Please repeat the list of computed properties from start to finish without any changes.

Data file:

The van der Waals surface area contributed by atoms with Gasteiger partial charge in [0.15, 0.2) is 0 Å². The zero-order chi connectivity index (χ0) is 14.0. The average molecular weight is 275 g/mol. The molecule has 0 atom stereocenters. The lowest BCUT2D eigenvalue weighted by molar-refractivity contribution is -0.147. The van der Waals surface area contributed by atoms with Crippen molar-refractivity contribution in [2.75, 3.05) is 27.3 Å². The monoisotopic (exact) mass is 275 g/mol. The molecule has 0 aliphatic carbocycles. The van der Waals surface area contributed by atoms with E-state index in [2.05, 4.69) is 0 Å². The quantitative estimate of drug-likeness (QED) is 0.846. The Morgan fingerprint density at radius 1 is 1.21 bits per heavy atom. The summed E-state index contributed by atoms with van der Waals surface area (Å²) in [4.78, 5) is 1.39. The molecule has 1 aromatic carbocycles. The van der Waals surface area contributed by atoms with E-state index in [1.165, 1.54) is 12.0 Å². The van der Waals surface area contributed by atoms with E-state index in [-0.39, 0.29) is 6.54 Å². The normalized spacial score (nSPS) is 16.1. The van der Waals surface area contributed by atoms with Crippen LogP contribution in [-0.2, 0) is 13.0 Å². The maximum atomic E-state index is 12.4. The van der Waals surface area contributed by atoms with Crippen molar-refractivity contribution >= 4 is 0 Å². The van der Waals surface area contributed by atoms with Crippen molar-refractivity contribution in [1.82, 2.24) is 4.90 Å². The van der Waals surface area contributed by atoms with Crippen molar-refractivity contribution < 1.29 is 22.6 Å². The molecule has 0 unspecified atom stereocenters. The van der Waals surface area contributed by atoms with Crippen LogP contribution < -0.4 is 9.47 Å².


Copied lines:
The van der Waals surface area contributed by atoms with Gasteiger partial charge in [0.15, 0.2) is 0 Å². The zero-order chi connectivity index (χ0) is 14.0. The average molecular weight is 275 g/mol. The molecule has 0 atom stereocenters. The lowest BCUT2D eigenvalue weighted by molar-refractivity contribution is -0.147. The van der Waals surface area contributed by atoms with Crippen molar-refractivity contribution in [2.75, 3.05) is 27.3 Å². The monoisotopic (exact) mass is 275 g/mol. The molecule has 0 aliphatic carbocycles. The van der Waals surface area contributed by atoms with E-state index in [2.05, 4.69) is 0 Å². The quantitative estimate of drug-likeness (QED) is 0.846. The Morgan fingerprint density at radius 1 is 1.21 bits per heavy atom. The summed E-state index contributed by atoms with van der Waals surface area (Å²) in [4.78, 5) is 1.39. The molecule has 1 aromatic carbocycles. The van der Waals surface area contributed by atoms with E-state index in [1.165, 1.54) is 12.0 Å². The van der Waals surface area contributed by atoms with E-state index in [-0.39, 0.29) is 6.54 Å². The normalized spacial score (nSPS) is 16.1. The van der Waals surface area contributed by atoms with Crippen LogP contribution in [-0.2, 0) is 13.0 Å². The maximum atomic E-state index is 12.4. The van der Waals surface area contributed by atoms with Crippen molar-refractivity contribution >= 4 is 0 Å². The van der Waals surface area contributed by atoms with Crippen molar-refractivity contribution in [1.82, 2.24) is 4.90 Å². The van der Waals surface area contributed by atoms with Crippen molar-refractivity contribution < 1.29 is 22.6 Å². The molecule has 0 unspecified atom stereocenters. The van der Waals surface area contributed by atoms with Crippen LogP contribution < -0.4 is 9.47 Å².